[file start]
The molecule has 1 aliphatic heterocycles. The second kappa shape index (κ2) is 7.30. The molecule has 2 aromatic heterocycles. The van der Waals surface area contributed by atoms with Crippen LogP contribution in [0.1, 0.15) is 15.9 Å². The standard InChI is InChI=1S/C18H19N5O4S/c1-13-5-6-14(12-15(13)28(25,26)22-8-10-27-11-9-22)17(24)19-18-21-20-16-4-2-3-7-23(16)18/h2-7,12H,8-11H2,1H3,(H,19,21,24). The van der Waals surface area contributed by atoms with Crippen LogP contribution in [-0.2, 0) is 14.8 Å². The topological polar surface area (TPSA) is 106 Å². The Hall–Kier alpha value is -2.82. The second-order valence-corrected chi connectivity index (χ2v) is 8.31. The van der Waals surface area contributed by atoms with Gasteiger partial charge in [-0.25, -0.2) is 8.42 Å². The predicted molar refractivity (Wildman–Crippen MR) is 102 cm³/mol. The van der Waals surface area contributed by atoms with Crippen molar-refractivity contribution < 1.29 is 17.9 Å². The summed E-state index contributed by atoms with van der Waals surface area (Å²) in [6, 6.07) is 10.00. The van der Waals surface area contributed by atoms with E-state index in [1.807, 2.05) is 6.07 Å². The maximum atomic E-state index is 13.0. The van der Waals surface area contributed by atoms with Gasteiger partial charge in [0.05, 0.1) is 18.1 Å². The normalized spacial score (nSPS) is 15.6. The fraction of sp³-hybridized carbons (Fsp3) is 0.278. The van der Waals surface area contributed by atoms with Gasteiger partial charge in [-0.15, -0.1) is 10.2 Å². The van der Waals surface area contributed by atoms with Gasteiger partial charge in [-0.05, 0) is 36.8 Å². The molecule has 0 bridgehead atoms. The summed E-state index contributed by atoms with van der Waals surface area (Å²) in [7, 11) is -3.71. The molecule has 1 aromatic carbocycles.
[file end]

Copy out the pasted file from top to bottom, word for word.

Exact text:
The molecule has 1 aliphatic heterocycles. The second kappa shape index (κ2) is 7.30. The molecule has 2 aromatic heterocycles. The van der Waals surface area contributed by atoms with Crippen LogP contribution in [0.1, 0.15) is 15.9 Å². The standard InChI is InChI=1S/C18H19N5O4S/c1-13-5-6-14(12-15(13)28(25,26)22-8-10-27-11-9-22)17(24)19-18-21-20-16-4-2-3-7-23(16)18/h2-7,12H,8-11H2,1H3,(H,19,21,24). The van der Waals surface area contributed by atoms with Crippen LogP contribution in [-0.2, 0) is 14.8 Å². The topological polar surface area (TPSA) is 106 Å². The Hall–Kier alpha value is -2.82. The second-order valence-corrected chi connectivity index (χ2v) is 8.31. The van der Waals surface area contributed by atoms with Gasteiger partial charge in [-0.25, -0.2) is 8.42 Å². The predicted molar refractivity (Wildman–Crippen MR) is 102 cm³/mol. The van der Waals surface area contributed by atoms with Crippen molar-refractivity contribution < 1.29 is 17.9 Å². The summed E-state index contributed by atoms with van der Waals surface area (Å²) in [6, 6.07) is 10.00. The van der Waals surface area contributed by atoms with E-state index in [1.807, 2.05) is 6.07 Å². The maximum atomic E-state index is 13.0. The van der Waals surface area contributed by atoms with Gasteiger partial charge in [0.05, 0.1) is 18.1 Å². The normalized spacial score (nSPS) is 15.6. The fraction of sp³-hybridized carbons (Fsp3) is 0.278. The van der Waals surface area contributed by atoms with Gasteiger partial charge in [-0.15, -0.1) is 10.2 Å². The van der Waals surface area contributed by atoms with Gasteiger partial charge in [-0.05, 0) is 36.8 Å². The molecule has 0 bridgehead atoms. The summed E-state index contributed by atoms with van der Waals surface area (Å²) in [7, 11) is -3.71. The molecule has 1 aromatic carbocycles.